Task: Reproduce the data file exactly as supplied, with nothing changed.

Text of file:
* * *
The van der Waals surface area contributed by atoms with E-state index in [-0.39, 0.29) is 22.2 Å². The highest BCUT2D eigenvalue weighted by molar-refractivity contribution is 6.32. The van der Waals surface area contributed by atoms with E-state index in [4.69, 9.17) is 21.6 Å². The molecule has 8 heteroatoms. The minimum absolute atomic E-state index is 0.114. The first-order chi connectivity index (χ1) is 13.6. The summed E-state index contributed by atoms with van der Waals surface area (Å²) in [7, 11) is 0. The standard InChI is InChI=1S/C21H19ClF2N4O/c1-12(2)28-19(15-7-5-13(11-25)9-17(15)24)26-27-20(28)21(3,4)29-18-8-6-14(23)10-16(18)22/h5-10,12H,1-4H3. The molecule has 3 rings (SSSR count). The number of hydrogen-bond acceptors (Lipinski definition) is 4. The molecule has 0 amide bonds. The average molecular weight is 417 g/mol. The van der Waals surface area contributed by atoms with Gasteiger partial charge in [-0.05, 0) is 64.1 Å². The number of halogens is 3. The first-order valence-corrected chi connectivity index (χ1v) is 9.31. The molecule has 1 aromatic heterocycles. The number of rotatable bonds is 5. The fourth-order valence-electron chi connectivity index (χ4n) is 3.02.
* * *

The van der Waals surface area contributed by atoms with E-state index in [-0.39, 0.29) is 22.2 Å². The highest BCUT2D eigenvalue weighted by molar-refractivity contribution is 6.32. The van der Waals surface area contributed by atoms with E-state index in [4.69, 9.17) is 21.6 Å². The molecule has 8 heteroatoms. The minimum absolute atomic E-state index is 0.114. The first-order chi connectivity index (χ1) is 13.6. The summed E-state index contributed by atoms with van der Waals surface area (Å²) in [7, 11) is 0. The standard InChI is InChI=1S/C21H19ClF2N4O/c1-12(2)28-19(15-7-5-13(11-25)9-17(15)24)26-27-20(28)21(3,4)29-18-8-6-14(23)10-16(18)22/h5-10,12H,1-4H3. The molecule has 3 rings (SSSR count). The number of hydrogen-bond acceptors (Lipinski definition) is 4. The molecule has 0 amide bonds. The average molecular weight is 417 g/mol. The van der Waals surface area contributed by atoms with Gasteiger partial charge in [-0.05, 0) is 64.1 Å². The number of halogens is 3. The first-order valence-corrected chi connectivity index (χ1v) is 9.31. The molecule has 1 aromatic heterocycles. The number of rotatable bonds is 5. The fourth-order valence-electron chi connectivity index (χ4n) is 3.02.